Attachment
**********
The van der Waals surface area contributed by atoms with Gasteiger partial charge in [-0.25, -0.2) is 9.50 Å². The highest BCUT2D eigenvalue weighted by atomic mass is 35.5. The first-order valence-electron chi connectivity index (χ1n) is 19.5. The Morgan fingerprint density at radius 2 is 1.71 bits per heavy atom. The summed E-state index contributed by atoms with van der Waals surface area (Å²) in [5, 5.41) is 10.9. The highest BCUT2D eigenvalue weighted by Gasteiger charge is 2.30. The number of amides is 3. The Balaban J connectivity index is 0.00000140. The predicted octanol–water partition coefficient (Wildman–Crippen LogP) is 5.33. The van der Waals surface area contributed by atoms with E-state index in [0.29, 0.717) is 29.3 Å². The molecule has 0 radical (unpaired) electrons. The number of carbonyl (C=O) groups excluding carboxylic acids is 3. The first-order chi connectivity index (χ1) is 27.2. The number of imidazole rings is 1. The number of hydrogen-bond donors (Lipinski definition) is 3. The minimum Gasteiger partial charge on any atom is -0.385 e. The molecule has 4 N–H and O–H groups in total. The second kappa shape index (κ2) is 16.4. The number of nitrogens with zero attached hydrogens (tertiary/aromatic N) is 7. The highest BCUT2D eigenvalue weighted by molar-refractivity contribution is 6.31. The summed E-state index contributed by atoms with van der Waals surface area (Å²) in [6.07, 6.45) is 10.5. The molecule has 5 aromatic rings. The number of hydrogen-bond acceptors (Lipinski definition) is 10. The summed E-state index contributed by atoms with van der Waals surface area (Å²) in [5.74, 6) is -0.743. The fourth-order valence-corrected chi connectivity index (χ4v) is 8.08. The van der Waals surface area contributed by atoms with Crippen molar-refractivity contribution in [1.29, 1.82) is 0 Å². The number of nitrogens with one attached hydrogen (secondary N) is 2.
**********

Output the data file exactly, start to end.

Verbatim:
The van der Waals surface area contributed by atoms with Gasteiger partial charge in [-0.25, -0.2) is 9.50 Å². The highest BCUT2D eigenvalue weighted by atomic mass is 35.5. The first-order valence-electron chi connectivity index (χ1n) is 19.5. The Morgan fingerprint density at radius 2 is 1.71 bits per heavy atom. The summed E-state index contributed by atoms with van der Waals surface area (Å²) in [5, 5.41) is 10.9. The highest BCUT2D eigenvalue weighted by Gasteiger charge is 2.30. The number of amides is 3. The Balaban J connectivity index is 0.00000140. The predicted octanol–water partition coefficient (Wildman–Crippen LogP) is 5.33. The van der Waals surface area contributed by atoms with E-state index in [0.29, 0.717) is 29.3 Å². The molecule has 0 radical (unpaired) electrons. The number of carbonyl (C=O) groups excluding carboxylic acids is 3. The first-order chi connectivity index (χ1) is 27.2. The number of imidazole rings is 1. The number of hydrogen-bond donors (Lipinski definition) is 3. The minimum Gasteiger partial charge on any atom is -0.385 e. The molecule has 4 N–H and O–H groups in total. The second kappa shape index (κ2) is 16.4. The number of nitrogens with zero attached hydrogens (tertiary/aromatic N) is 7. The highest BCUT2D eigenvalue weighted by molar-refractivity contribution is 6.31. The summed E-state index contributed by atoms with van der Waals surface area (Å²) in [6.07, 6.45) is 10.5. The molecule has 5 aromatic rings. The number of hydrogen-bond acceptors (Lipinski definition) is 10. The summed E-state index contributed by atoms with van der Waals surface area (Å²) in [5.74, 6) is -0.743. The fourth-order valence-corrected chi connectivity index (χ4v) is 8.08. The van der Waals surface area contributed by atoms with Crippen molar-refractivity contribution in [1.29, 1.82) is 0 Å². The number of nitrogens with one attached hydrogen (secondary N) is 2.